Care Team

As primary care shifts from transactional to quality focused, incorporating a care team has become even more beneficial. In order to provide comprehensive, patient-centered care, more than just the clinician must play a role. The care team consists of physicians, nurse practitioners, PAs, nurses, care managers, dieticians, and social workers, among others. Having a large, well-coordinated team allows patients to avoid the confusion when attempting to access primary care services and leads to better connectedness in their care. The care team is totally devoted to ensuring that the patient is at the center of the care process. As the driver of the care team, the patient is especially involved in choosing their course of care. Care teams are essential in coordination, and continuity of care. As clinics develop a care team, it is critical that they include the patient voice, to ensure that they are effectively meeting the patients' needs. If the care team lacks cohesion, it will only further contribute to the current, fragmented system. 

Resources

American Academy of Pediatrics | January 2016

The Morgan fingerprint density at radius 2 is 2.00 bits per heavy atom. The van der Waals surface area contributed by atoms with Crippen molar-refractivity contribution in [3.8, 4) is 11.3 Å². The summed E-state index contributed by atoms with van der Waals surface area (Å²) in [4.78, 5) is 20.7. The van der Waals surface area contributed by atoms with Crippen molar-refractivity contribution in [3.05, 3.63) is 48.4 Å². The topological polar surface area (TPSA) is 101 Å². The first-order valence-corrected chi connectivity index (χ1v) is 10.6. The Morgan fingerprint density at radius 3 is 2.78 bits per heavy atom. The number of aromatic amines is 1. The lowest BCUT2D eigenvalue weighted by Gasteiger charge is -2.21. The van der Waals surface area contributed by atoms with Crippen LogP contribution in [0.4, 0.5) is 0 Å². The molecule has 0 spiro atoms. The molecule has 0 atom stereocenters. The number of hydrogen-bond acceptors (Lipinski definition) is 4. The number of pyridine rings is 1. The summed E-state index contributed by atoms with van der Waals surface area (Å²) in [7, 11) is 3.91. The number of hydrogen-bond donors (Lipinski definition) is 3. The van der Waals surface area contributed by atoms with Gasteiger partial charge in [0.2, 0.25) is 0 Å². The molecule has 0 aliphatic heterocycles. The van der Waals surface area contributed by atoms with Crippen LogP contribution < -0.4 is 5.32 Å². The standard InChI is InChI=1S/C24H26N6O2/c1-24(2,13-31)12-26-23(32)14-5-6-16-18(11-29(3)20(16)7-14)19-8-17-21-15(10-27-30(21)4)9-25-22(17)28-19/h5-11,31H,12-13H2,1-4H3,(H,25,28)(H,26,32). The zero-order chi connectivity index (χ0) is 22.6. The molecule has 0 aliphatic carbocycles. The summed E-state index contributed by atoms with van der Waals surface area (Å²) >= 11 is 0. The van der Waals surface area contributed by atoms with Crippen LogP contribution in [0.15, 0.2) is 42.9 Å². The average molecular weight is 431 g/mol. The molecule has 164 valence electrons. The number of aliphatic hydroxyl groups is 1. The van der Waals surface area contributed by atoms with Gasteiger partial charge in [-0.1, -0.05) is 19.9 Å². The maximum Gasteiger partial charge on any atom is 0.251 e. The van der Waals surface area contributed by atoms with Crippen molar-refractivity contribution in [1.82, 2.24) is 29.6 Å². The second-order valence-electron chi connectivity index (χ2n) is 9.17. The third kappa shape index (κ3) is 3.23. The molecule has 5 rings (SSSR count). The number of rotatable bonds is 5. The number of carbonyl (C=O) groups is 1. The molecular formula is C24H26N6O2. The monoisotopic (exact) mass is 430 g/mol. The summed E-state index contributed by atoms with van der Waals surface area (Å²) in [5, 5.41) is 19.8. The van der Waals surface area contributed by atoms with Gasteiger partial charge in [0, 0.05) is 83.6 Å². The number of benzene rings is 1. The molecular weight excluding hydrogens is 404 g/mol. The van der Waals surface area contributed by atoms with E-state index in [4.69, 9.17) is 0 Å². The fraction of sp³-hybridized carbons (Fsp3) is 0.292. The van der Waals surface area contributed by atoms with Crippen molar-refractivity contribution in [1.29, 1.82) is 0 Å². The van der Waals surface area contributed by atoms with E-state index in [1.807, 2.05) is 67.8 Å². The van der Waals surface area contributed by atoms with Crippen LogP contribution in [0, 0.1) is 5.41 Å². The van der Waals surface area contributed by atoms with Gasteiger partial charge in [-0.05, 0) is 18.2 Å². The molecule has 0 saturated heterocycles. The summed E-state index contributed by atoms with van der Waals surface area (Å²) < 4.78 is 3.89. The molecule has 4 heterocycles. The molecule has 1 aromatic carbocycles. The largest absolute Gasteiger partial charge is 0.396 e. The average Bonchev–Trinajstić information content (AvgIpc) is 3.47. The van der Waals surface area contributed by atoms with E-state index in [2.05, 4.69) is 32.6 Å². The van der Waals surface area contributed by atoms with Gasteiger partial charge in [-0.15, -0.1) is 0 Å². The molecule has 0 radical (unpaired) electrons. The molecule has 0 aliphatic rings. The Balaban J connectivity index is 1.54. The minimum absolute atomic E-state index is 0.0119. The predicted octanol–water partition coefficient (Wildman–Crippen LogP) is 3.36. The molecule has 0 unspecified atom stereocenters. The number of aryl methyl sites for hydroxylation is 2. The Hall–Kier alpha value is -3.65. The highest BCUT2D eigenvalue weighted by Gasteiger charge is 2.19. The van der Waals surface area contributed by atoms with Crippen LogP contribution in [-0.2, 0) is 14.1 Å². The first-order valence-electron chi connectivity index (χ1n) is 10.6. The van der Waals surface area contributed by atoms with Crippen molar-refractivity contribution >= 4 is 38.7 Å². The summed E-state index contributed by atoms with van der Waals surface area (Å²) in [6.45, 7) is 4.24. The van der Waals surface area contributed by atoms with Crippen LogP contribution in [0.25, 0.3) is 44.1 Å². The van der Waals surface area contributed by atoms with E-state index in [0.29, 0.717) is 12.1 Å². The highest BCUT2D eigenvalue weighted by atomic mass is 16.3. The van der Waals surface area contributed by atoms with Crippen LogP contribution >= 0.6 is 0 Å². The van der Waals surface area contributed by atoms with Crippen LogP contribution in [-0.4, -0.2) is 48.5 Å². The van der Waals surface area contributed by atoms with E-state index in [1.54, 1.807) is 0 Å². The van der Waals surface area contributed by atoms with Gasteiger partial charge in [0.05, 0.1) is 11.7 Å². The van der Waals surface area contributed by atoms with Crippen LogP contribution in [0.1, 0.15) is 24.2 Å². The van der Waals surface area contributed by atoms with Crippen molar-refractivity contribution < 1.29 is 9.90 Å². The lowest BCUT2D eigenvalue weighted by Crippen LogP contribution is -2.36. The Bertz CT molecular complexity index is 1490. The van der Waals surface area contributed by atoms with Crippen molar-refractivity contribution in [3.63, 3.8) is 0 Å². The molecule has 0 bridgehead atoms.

The Commonwealth Fund | December 2015
This resource explores how the relationship between community health workers (CHWs) and patients can improve care and lead to better outcomes. Community health workers are uniquely positioned in the context of their patients' lives which gives them valuable insights into how to best help their patients. Integrating community health workers into the care team and creating collaboration between clinicians and CHWs can help improve treatment adherence and health outcomes.
November 2015
Journal of the American Board of Family Medicine | September 2015
Annals of Family Medicine | August 2015
Minnesota Department of Human Resources | June 2015

Associated Stakeholders: 

Care Delivery & Integration

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